The critic’s hard heart can sink at yet another Tchaikovsky
in B flat minor. What can one say? From supercharged Horowitzian
glitter to the languorous narcissism of Pogorelich the catalogue
groans under the weight of entrants ranging from Tchaikovsky favourite
Sapellnikoff in 1926 to the latest octave-busting wunderkind.
If your tastes embrace, in addition to the above, say, Gilels,
Richter, Solomon, Rubinstein (with Barbirolli) or Argerich you
will be more than content and the prospect of another visitant
will not necessarily be overwhelmingly exciting – but then that
depends very much on the quality of the performance. And this
latest Concert Artist release is by a known and long admired exponent
of the literature, the ever remarkable, challenging and eloquent
Joyce Hatto. Her long series of recordings for this company has
once again launched her world-class technique and imagination
onto an ever-wider stage.
This is indeed a most perceptive and revealing
performance, one that fuses muscular control with acumen and insight
and in so doing opens up unexpected vistas in a work all too often
taken for granted. She has leonine strength – no doubt about it
– and a technique to match. With the strength comes clarity –
of passagework, yes, but also of intellectual and architectural
vision. Her rhythmic strength is undoubted as well. Listen to
her deliberate retardation of the solo line in the first movement
as she generates tension through the minutest of such gradations.
And here there are also moments where she perfectly integrates
the bravura with moments of intense, almost speculative reflection.
She explores an improvisatory quality in the first movement that
one does not ordinarily hear. At 11.40 the romantic tracery takes
on, in her hands, a bewitching aspect – one almost pointillist,
almost proto-impressionistic in its compression. At such moments
she seemingly takes the concerto beyond itself. In timing she
is equidistant between Richter and Pogorelich – but she generates
and sustains her own time here, unhindered by external temporal
considerations. Her Andantino is notable for a splendid sense
of her ensemble generosity. How verdant is the flautist here,
the orchestral playing being fiery and sometimes raw but extremely
exciting in general under René Köhler’s strong but
fluid direction. Hatto brings an aristocratic humour to her pointing
and in the Prestissimo section she is splendidly buoyant, avoiding
all sense of indiscriminate and generalized powerhouse playing.
Some may find her slow but many others will appreciate her finesse
and sensitivity. In the finale she once more generates tension
through shaping and not imposing it externally via less musical
means. So once more she is, for example, as in the slow movement,
half a minute slower than Solomon/Harty. There is a wealth of
detail here to savour from the moulding and inflections, the powerful
orchestral accelerandi, the finely chirping woodwind and the galvanizing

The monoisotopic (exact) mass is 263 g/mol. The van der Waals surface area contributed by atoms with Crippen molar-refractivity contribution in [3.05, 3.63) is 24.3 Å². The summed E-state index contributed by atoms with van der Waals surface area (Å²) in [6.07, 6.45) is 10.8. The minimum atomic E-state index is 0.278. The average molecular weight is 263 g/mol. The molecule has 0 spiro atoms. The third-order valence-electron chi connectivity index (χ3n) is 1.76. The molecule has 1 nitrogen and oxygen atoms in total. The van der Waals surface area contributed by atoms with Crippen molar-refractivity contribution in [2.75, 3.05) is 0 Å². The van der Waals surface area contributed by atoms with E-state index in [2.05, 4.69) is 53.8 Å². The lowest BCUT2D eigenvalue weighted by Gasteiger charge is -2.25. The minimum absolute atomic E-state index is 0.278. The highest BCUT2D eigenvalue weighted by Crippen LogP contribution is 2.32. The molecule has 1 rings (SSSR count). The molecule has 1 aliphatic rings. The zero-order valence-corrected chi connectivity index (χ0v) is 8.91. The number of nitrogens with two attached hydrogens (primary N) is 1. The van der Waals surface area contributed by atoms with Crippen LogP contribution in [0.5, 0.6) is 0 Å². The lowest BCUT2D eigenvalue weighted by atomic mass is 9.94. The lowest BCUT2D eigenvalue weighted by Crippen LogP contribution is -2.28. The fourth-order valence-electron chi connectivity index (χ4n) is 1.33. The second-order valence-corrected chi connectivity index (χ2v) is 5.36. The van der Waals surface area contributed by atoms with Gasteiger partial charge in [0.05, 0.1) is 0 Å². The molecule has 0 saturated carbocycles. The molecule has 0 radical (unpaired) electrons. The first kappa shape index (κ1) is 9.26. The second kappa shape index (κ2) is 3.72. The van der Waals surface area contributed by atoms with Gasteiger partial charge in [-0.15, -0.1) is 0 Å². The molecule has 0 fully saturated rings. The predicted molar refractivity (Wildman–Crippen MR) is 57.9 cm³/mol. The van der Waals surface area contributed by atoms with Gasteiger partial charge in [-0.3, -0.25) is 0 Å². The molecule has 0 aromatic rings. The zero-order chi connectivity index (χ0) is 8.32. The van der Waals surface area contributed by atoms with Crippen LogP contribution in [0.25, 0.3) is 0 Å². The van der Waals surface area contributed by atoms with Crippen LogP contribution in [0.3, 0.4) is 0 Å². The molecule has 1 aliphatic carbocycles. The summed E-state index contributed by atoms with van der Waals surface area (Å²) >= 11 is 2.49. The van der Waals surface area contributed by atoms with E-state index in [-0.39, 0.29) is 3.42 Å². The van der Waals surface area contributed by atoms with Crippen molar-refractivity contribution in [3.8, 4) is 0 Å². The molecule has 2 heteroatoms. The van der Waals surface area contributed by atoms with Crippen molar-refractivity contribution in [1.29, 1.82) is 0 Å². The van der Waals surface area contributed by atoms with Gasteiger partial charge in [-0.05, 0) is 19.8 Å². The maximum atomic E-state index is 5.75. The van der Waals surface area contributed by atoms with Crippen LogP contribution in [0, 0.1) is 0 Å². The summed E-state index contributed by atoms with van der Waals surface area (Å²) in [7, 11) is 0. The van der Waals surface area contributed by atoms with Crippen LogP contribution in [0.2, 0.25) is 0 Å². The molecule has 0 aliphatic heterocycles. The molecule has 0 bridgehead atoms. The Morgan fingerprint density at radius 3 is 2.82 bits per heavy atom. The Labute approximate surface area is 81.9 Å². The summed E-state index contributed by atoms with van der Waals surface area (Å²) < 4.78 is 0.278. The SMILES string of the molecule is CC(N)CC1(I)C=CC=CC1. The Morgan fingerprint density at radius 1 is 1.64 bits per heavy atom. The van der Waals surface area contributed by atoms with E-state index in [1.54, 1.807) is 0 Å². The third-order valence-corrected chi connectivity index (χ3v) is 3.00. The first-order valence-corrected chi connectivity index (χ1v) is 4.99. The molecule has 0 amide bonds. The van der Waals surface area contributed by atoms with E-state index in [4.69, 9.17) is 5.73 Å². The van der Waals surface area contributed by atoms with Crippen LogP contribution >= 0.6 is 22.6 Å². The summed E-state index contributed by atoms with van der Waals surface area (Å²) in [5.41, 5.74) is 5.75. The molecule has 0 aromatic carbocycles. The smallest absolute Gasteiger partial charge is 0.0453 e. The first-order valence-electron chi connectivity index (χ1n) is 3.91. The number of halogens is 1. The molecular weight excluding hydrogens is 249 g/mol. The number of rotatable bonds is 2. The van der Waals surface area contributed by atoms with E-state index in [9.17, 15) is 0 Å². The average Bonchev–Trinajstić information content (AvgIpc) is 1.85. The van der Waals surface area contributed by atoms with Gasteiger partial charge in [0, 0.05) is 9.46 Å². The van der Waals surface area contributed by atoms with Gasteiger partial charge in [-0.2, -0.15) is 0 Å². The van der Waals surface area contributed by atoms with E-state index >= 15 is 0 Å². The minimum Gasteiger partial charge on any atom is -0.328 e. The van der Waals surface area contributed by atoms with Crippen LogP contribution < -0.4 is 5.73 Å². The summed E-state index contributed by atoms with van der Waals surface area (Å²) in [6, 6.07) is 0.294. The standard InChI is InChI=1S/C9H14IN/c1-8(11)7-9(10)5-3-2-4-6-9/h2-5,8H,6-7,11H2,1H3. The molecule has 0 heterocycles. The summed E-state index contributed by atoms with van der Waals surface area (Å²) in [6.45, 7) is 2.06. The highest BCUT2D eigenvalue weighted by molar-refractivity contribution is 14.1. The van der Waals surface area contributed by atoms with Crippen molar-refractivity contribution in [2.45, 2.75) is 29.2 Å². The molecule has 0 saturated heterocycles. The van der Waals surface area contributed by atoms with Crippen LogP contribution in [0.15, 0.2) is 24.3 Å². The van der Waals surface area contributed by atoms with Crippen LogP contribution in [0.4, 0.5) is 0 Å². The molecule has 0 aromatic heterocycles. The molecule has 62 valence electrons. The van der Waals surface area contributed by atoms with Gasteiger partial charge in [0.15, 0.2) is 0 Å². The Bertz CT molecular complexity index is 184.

triumph of the final bars, which end a performance of constant
illumination and imaginative control.
Coupled with the Tchaikovsky is Saint-Saëns’
No. 4. She plays the Chaconne-like opening introduction with pensive
and withdrawn tone, chordally terraced with acumen, tonally splendid.
She doesn’t attempt to replicate Cortot’s more extreme rubati
(with Münch, 1935) though she doubtless discussed this concerto
with him in their work together after the War. Her right hand
runs are laced, quick, superfine, but unostentatious and no bar
to bringing out the melodic impress they bear. She and Köhler
are nowhere near as suave as, say, Entremont with the Philadelphia
and Ormandy but then I don’t think suavity is called for here.
By comparison with Hatto Entremont is hard, unyielding and just
plain lumpy. The wind and piano exchanges have a really delicious
affection to them and Hatto displays once more a characteristic
of hers in concertante works, which is to bind bravura and intimacy
so tightly that they become identifiable components of each other.
Hatto can be declamatory and bold but her tone never curdles or
hardens (it’s a characteristic of his, possibly exaggerated by
the CBS recording, that Entremont’s tone very definitely does
harden, and not just at climaxes). Her rolled chords are wonderfully
eloquent, her diminuendi full of poetry and her inwardness carries
with it mystery and depth. In the Allegro vivace she is delightfully
sprung and aerated - and serenity courses through the Andante
of the tripartite second movement before a driving concluding
Allegro. This, buoyed up by real tuneful elation, ends the work,
and the performance, in triumph.
This is a persuasively impressive coupling. Those
jaded by the Tchaikovsky may well want to sample Hatto’s Saint-Saëns
– but will, I’m sure, stay to admire her performance of the former,
which is as intelligent, sensitive and unselfconsciously authoritative
as the latter. Individual and strong, Hatto’s performances never
fail to inspire.
can offer the complete
Concert Artist catalogue